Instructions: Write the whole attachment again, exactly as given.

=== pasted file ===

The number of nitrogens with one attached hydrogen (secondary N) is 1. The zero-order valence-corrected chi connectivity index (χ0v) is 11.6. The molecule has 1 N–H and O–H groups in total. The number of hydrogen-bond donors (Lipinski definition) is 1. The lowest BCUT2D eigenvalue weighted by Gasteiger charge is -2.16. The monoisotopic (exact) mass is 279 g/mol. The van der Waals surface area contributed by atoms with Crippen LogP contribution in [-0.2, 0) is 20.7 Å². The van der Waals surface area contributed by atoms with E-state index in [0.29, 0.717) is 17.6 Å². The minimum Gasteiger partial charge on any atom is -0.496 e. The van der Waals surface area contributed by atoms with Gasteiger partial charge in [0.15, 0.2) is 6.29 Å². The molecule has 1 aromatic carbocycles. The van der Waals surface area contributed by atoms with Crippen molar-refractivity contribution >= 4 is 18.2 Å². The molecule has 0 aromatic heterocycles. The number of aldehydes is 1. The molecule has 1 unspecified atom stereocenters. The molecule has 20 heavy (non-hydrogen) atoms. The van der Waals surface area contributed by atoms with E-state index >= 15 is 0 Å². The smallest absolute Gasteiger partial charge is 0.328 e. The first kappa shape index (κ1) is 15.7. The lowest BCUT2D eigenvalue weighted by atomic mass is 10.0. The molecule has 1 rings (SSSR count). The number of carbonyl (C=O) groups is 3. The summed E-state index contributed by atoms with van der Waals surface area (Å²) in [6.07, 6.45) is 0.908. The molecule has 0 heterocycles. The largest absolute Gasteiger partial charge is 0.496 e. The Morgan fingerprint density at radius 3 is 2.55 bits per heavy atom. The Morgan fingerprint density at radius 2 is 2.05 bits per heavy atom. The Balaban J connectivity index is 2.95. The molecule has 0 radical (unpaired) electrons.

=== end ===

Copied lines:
The number of nitrogens with one attached hydrogen (secondary N) is 1. The zero-order valence-corrected chi connectivity index (χ0v) is 11.6. The molecule has 1 N–H and O–H groups in total. The number of hydrogen-bond donors (Lipinski definition) is 1. The lowest BCUT2D eigenvalue weighted by Gasteiger charge is -2.16. The monoisotopic (exact) mass is 279 g/mol. The van der Waals surface area contributed by atoms with Crippen LogP contribution in [-0.2, 0) is 20.7 Å². The van der Waals surface area contributed by atoms with E-state index in [0.29, 0.717) is 17.6 Å². The minimum Gasteiger partial charge on any atom is -0.496 e. The van der Waals surface area contributed by atoms with Gasteiger partial charge in [0.15, 0.2) is 6.29 Å². The molecule has 1 aromatic carbocycles. The van der Waals surface area contributed by atoms with Crippen molar-refractivity contribution >= 4 is 18.2 Å². The molecule has 0 aromatic heterocycles. The number of aldehydes is 1. The molecule has 1 unspecified atom stereocenters. The molecule has 20 heavy (non-hydrogen) atoms. The van der Waals surface area contributed by atoms with E-state index >= 15 is 0 Å². The smallest absolute Gasteiger partial charge is 0.328 e. The first kappa shape index (κ1) is 15.7. The lowest BCUT2D eigenvalue weighted by atomic mass is 10.0. The molecule has 1 rings (SSSR count). The number of carbonyl (C=O) groups is 3. The summed E-state index contributed by atoms with van der Waals surface area (Å²) in [6.07, 6.45) is 0.908. The molecule has 0 heterocycles. The largest absolute Gasteiger partial charge is 0.496 e. The Morgan fingerprint density at radius 3 is 2.55 bits per heavy atom. The Morgan fingerprint density at radius 2 is 2.05 bits per heavy atom. The Balaban J connectivity index is 2.95. The molecule has 0 radical (unpaired) electrons.